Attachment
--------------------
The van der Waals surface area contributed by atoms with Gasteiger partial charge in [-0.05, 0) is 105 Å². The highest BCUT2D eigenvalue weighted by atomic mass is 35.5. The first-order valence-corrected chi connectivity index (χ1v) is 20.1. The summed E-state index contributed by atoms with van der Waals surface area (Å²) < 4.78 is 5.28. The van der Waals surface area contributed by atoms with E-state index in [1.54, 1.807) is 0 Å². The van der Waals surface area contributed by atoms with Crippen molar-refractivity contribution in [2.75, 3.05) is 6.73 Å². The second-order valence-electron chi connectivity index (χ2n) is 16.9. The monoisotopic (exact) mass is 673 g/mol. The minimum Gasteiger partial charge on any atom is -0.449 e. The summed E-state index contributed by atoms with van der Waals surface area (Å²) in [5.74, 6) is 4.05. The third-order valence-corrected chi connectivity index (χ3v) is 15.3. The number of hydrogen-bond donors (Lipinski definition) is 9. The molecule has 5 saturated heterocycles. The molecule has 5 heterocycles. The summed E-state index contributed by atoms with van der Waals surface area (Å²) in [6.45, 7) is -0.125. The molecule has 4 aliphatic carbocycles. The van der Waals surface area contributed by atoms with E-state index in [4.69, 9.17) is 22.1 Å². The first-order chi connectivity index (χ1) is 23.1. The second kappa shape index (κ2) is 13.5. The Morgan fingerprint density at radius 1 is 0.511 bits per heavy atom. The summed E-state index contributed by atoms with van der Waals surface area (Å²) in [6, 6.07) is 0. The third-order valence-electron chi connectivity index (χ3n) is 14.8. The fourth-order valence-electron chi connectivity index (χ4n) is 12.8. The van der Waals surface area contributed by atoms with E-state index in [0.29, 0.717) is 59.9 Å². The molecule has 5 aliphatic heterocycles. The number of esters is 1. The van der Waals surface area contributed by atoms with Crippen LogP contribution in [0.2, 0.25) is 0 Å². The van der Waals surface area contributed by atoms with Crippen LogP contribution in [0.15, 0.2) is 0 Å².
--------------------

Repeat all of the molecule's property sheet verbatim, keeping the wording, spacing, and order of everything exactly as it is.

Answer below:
The van der Waals surface area contributed by atoms with Gasteiger partial charge in [-0.05, 0) is 105 Å². The highest BCUT2D eigenvalue weighted by atomic mass is 35.5. The first-order valence-corrected chi connectivity index (χ1v) is 20.1. The summed E-state index contributed by atoms with van der Waals surface area (Å²) < 4.78 is 5.28. The van der Waals surface area contributed by atoms with E-state index in [1.54, 1.807) is 0 Å². The van der Waals surface area contributed by atoms with Crippen molar-refractivity contribution in [2.75, 3.05) is 6.73 Å². The second-order valence-electron chi connectivity index (χ2n) is 16.9. The monoisotopic (exact) mass is 673 g/mol. The minimum Gasteiger partial charge on any atom is -0.449 e. The summed E-state index contributed by atoms with van der Waals surface area (Å²) in [5.74, 6) is 4.05. The third-order valence-corrected chi connectivity index (χ3v) is 15.3. The number of hydrogen-bond donors (Lipinski definition) is 9. The molecule has 5 saturated heterocycles. The molecule has 5 heterocycles. The summed E-state index contributed by atoms with van der Waals surface area (Å²) in [6.45, 7) is -0.125. The molecule has 4 aliphatic carbocycles. The van der Waals surface area contributed by atoms with E-state index in [4.69, 9.17) is 22.1 Å². The first-order chi connectivity index (χ1) is 23.1. The second kappa shape index (κ2) is 13.5. The Morgan fingerprint density at radius 1 is 0.511 bits per heavy atom. The summed E-state index contributed by atoms with van der Waals surface area (Å²) in [6, 6.07) is 0. The third-order valence-electron chi connectivity index (χ3n) is 14.8. The fourth-order valence-electron chi connectivity index (χ4n) is 12.8. The van der Waals surface area contributed by atoms with E-state index in [0.29, 0.717) is 59.9 Å². The molecule has 5 aliphatic heterocycles. The number of esters is 1. The van der Waals surface area contributed by atoms with Crippen LogP contribution in [0.2, 0.25) is 0 Å². The van der Waals surface area contributed by atoms with Crippen LogP contribution in [0.15, 0.2) is 0 Å².